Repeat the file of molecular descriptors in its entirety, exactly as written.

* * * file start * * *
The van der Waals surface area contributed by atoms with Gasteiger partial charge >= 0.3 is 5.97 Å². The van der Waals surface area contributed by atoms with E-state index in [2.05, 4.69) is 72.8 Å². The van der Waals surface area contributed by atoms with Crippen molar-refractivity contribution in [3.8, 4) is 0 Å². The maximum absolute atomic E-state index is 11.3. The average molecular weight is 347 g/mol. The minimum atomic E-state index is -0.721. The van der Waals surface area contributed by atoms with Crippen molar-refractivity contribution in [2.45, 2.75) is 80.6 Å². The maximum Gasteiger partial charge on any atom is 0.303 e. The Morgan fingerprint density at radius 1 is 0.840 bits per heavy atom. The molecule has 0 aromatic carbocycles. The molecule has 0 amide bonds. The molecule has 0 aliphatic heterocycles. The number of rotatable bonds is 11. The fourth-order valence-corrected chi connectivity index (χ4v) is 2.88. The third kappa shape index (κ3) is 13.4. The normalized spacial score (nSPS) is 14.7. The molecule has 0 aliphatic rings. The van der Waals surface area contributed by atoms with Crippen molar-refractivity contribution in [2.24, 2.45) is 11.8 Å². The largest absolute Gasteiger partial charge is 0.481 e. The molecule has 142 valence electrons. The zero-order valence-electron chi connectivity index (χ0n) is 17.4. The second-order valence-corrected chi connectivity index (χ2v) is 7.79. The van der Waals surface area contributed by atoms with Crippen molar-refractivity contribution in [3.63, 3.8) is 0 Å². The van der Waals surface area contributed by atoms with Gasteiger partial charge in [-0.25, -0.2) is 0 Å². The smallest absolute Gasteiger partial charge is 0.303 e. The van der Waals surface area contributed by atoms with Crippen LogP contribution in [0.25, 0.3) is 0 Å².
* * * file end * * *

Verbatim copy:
The van der Waals surface area contributed by atoms with Gasteiger partial charge >= 0.3 is 5.97 Å². The van der Waals surface area contributed by atoms with E-state index in [2.05, 4.69) is 72.8 Å². The van der Waals surface area contributed by atoms with Crippen molar-refractivity contribution in [3.8, 4) is 0 Å². The maximum absolute atomic E-state index is 11.3. The average molecular weight is 347 g/mol. The minimum atomic E-state index is -0.721. The van der Waals surface area contributed by atoms with Crippen molar-refractivity contribution in [2.45, 2.75) is 80.6 Å². The maximum Gasteiger partial charge on any atom is 0.303 e. The Morgan fingerprint density at radius 1 is 0.840 bits per heavy atom. The molecule has 0 aromatic carbocycles. The molecule has 0 amide bonds. The molecule has 0 aliphatic heterocycles. The number of rotatable bonds is 11. The fourth-order valence-corrected chi connectivity index (χ4v) is 2.88. The third kappa shape index (κ3) is 13.4. The normalized spacial score (nSPS) is 14.7. The molecule has 0 aliphatic rings. The van der Waals surface area contributed by atoms with Crippen molar-refractivity contribution in [2.24, 2.45) is 11.8 Å². The largest absolute Gasteiger partial charge is 0.481 e. The molecule has 142 valence electrons. The zero-order valence-electron chi connectivity index (χ0n) is 17.4. The second-order valence-corrected chi connectivity index (χ2v) is 7.79. The van der Waals surface area contributed by atoms with Crippen molar-refractivity contribution in [3.63, 3.8) is 0 Å². The van der Waals surface area contributed by atoms with Gasteiger partial charge in [-0.25, -0.2) is 0 Å². The smallest absolute Gasteiger partial charge is 0.303 e. The van der Waals surface area contributed by atoms with Crippen LogP contribution in [0.25, 0.3) is 0 Å².